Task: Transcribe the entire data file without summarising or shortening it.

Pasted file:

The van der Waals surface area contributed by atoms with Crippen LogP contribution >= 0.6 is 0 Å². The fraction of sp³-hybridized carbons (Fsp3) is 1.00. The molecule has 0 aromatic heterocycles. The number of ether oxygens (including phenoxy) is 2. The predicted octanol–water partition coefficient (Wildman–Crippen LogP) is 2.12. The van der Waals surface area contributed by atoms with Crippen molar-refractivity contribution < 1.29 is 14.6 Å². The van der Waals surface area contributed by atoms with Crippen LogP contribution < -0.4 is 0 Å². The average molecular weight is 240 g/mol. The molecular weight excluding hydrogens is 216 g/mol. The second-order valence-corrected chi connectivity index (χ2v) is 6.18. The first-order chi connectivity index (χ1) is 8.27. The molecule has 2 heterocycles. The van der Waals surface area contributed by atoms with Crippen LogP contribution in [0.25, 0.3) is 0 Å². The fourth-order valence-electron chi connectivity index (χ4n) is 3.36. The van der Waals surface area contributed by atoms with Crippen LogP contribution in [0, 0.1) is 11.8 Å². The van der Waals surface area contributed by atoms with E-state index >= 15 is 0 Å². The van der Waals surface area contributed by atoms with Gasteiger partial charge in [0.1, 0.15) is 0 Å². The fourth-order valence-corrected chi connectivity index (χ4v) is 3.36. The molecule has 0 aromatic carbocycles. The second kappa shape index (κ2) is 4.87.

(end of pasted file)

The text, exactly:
The van der Waals surface area contributed by atoms with Crippen LogP contribution >= 0.6 is 0 Å². The fraction of sp³-hybridized carbons (Fsp3) is 1.00. The molecule has 0 aromatic heterocycles. The number of ether oxygens (including phenoxy) is 2. The predicted octanol–water partition coefficient (Wildman–Crippen LogP) is 2.12. The van der Waals surface area contributed by atoms with Crippen molar-refractivity contribution < 1.29 is 14.6 Å². The van der Waals surface area contributed by atoms with Crippen LogP contribution < -0.4 is 0 Å². The average molecular weight is 240 g/mol. The molecular weight excluding hydrogens is 216 g/mol. The second-order valence-corrected chi connectivity index (χ2v) is 6.18. The first-order chi connectivity index (χ1) is 8.27. The molecule has 2 heterocycles. The van der Waals surface area contributed by atoms with Crippen LogP contribution in [0.25, 0.3) is 0 Å². The fourth-order valence-electron chi connectivity index (χ4n) is 3.36. The van der Waals surface area contributed by atoms with Crippen LogP contribution in [0, 0.1) is 11.8 Å². The van der Waals surface area contributed by atoms with E-state index >= 15 is 0 Å². The van der Waals surface area contributed by atoms with Gasteiger partial charge in [0.1, 0.15) is 0 Å². The fourth-order valence-corrected chi connectivity index (χ4v) is 3.36. The molecule has 0 aromatic carbocycles. The second kappa shape index (κ2) is 4.87.